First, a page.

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Wednesday, July 14, 2010

A Man of Many Smiles (on the death of Robert Shapazian)

A Man of Many Smiles
by Douglas Messerli
I read in the Los Angeles Times this morning of the death of a friend, Robert Shapazian. According to the obituary, Robert died in his home of lung cancer on Saturday, June 19th.

I had not seen Robert for a very long time, but had spoken of him just a few weeks earlier with his friend, Robert Dean. Dean said of nothing of Robert's illness, so either Robert himself did not know he was ill or had determined to keep it from the public.

For the last ten years Shapazian had worked as the director of the famed Larry Gagosian Gallery in Beverly Hills, who sells to such notables as Douglas Cramer and Eli Broad (both of whom I mention elsewhere in this volume). Not able to purchase such "blue chip" art, I have visited this gallery only once, upon the 1995 opening of the new building designed by Richard Meier. This year the gallery was expanded.

However, I had come to know Robert quite well before he became Gagosian's director, primarily through his position as director of artist Sam Francis's Lapis Press in Venice, which, from 1984 to Francis' 1994 death, published a wide range of literary and art texts including Jean-Fran├žois Lyotard's study of Duchamp and works by Julien Grac, Pasqual Quignard, Harry Mathews, and Georges Bataille. While I am sure Robert served well as an art director, he did not have the temperament to be a happy publisher. He was quickly frustrated with what he saw as interferences and absurd demands of authors, translators, and, particularly in his case, the press' artist-owner. Trying to keep carefully within budgets, Robert was thwarted time and again by Sam and his artists and authors addition of expensive elements of design to each book, which made the Lapis books truly beautiful, but also financial disasters.

Every few weeks Robert would telephone me to ask, in a voice filled with frustration and pique, had I ever encountered this or that problem? Often I had, but it wasn't my situation in which he was particularly interested in discussing, but his own dilemma, his dramatic sufferings. Indeed, it was Robert's sense of grand drama and his slightly agitated feelings of disorder in the world, that made me so enjoy our conversations. Robert was, as some might say, "of the old school"—as a young man, after earning his Bachelor's degree at the University of California Berkeley, he had gone on for his Masters and PhD at Harvard in pastoral poetry and painting of the Renaissance. He had traveled widely, and was particularly fond of Mali and other African sites. The disorderly confines and often boisterous activities of a publisher's office were, I am sure, in opposition to his sense of order and social decorum.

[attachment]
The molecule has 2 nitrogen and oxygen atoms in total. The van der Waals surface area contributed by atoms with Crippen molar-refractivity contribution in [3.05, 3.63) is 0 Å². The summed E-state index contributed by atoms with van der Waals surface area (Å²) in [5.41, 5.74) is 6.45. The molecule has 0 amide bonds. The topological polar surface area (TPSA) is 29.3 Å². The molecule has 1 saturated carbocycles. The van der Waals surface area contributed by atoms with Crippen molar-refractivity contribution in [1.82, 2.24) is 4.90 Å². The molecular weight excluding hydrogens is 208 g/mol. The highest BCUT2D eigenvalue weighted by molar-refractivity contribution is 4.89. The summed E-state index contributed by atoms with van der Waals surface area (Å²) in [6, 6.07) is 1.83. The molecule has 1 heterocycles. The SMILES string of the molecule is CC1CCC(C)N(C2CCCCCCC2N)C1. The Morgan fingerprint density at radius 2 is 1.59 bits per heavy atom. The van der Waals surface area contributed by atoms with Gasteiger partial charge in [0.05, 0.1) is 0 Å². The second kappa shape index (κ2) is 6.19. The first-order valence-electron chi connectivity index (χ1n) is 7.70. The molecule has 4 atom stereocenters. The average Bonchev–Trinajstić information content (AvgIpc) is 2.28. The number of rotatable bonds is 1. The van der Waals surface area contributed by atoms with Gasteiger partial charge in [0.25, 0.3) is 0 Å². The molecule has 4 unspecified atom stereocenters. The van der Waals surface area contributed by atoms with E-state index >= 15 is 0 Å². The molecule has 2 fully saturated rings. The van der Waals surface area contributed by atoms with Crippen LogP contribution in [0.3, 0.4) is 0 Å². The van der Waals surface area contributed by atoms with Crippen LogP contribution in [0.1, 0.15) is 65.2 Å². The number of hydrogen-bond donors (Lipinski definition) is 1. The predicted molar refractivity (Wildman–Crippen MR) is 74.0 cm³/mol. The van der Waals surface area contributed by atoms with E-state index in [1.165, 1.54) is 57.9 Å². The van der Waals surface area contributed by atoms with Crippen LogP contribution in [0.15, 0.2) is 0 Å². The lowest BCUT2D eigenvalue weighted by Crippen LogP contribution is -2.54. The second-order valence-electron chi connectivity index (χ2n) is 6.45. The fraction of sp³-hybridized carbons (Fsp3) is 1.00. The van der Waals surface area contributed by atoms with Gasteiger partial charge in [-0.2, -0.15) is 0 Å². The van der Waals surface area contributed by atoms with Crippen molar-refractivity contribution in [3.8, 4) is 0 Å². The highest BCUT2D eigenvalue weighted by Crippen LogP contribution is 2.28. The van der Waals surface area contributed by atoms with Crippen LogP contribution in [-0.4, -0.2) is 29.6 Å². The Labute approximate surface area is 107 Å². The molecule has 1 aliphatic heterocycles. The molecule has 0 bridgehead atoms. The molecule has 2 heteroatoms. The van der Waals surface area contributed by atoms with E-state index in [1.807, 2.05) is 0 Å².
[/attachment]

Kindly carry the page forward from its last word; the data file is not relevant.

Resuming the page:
At the same time, Robert had a good sense of humor, and often laughed along with me when I responded to his irritations. Speaking with him in person, I noticed that he often smiled at his own petulant statements, like a slightly naughty boy being quite pleased with himself.

He cared a great deal for younger writers, and helped one writer in particular to come into print. In 1998 we published Christopher Spranger's book of aphoristic writing, The Effort to Fall, after Robert had brought the manuscript to me. "Now I want to help you publish this," he conspiratorially whispered, "but you musn't tell the young writer. You won't sell any copies, but it needs to be published. It's that good!" And it was.

Robert also built a large collection of experimental photography, much of which he left to the San Francisco Museum of Modern Art.

The newspaper obituary shows a picture of the smiling Shapazian with four members of an African tribe, giving me a glimpse of another of his personalities, and marking the fact that Robert was a man of many smiles.

Los Angeles, June 25, 2010

1 comment:


I like your post from your heart, very interesting and Informative
Monica Sharma

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